IT’S ONE OF THE OLDEST SONGS about Jesus, many Bible experts say. Someone wrote the lyrics during the first generation of Christians, a few years after Jesus left the planet. That makes it a little bit older than the Gaither songs.
The lyrics show up as a snippet of poetry that Paul inserted into one of his letters, Colossians. It’s a letter Paul probably wrote in the early AD 60s.
That means if someone else wrote the poem, they did it during the first 30 years after the Crucifixion, which most Bible experts say took place around AD 30-33.
Last night I uploaded the beta version of Colossians for the Casual English Bible. Here’s how the paraphrased song reads. See what you think. I found the message a bit surprising. There’s some Q&A about that in the accompanying leader’s guide and handbook.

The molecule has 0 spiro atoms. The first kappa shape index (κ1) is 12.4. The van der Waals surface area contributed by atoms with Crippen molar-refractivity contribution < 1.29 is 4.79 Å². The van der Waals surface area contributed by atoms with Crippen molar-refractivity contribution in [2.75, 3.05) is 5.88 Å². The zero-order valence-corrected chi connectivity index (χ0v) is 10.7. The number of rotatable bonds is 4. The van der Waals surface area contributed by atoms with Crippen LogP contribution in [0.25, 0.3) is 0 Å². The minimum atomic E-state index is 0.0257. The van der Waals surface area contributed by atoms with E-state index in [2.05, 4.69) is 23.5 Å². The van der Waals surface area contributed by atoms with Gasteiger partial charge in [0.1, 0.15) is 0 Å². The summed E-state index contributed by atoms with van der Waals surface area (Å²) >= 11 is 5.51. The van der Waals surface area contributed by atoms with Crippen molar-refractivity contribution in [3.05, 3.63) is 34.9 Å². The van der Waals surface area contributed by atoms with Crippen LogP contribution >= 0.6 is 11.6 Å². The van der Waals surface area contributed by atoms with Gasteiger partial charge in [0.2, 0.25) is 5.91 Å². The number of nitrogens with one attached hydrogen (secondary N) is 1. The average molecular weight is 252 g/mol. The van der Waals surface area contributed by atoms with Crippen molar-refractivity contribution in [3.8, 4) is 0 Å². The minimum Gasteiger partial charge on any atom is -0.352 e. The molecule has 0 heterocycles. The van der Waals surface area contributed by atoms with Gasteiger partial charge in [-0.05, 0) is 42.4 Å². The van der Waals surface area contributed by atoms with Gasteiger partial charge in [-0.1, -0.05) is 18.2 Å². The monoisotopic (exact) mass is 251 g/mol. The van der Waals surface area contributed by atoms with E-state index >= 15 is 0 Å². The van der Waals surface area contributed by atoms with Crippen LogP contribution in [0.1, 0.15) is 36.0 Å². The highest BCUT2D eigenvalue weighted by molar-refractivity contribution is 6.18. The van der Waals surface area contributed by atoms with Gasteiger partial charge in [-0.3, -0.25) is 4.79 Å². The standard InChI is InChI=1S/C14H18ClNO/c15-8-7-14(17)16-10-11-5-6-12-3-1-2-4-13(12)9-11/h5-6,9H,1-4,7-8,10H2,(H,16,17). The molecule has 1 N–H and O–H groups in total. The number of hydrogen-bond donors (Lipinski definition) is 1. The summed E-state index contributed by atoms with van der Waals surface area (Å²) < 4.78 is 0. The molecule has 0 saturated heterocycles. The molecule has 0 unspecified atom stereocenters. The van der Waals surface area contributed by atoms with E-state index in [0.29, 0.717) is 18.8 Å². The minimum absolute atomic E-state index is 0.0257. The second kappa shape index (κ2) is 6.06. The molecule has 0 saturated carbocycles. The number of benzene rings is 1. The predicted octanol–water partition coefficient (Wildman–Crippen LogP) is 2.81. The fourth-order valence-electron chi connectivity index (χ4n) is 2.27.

Paul’s song about Jesus
Christ is the very image of the invisible God we’ve never seen.
When it comes to everything in Creation, he comes first.1
He’s the power behind all of Creation—
in heaven and on earth, whether visible or invisible, kings or officials, rulers or authorities.
He created everything. Everything belongs to him.
Before there was anything, there was Christ.
Without him, everything falls apart. He holds everything together.
He is the leader of our community, the church.
He started it, as the first one raised from the dead.
In everything about it, he comes first.
God was delighted to pour himself completely into Jesus,
and to live there.
This was God’s peace plan.
He would reconcile with everyone in heaven and on earth.
He would do it through the blood of Christ on the cross.
Colossians 1:15-20, Casual English Bible
1 1:15. The ambiguous original phrase more literally describes Jesus as “the firstborn over all creation.” Many scholars say that can mean he’s in charge, an idea they say fits the context of what Paul wrote. But it can also mean he was the first one created. That understanding produced some of the first Christian teachings branded as heresy, Arianism, for example. Many early Christians said God created Jesus. That’s not the prevailing view today.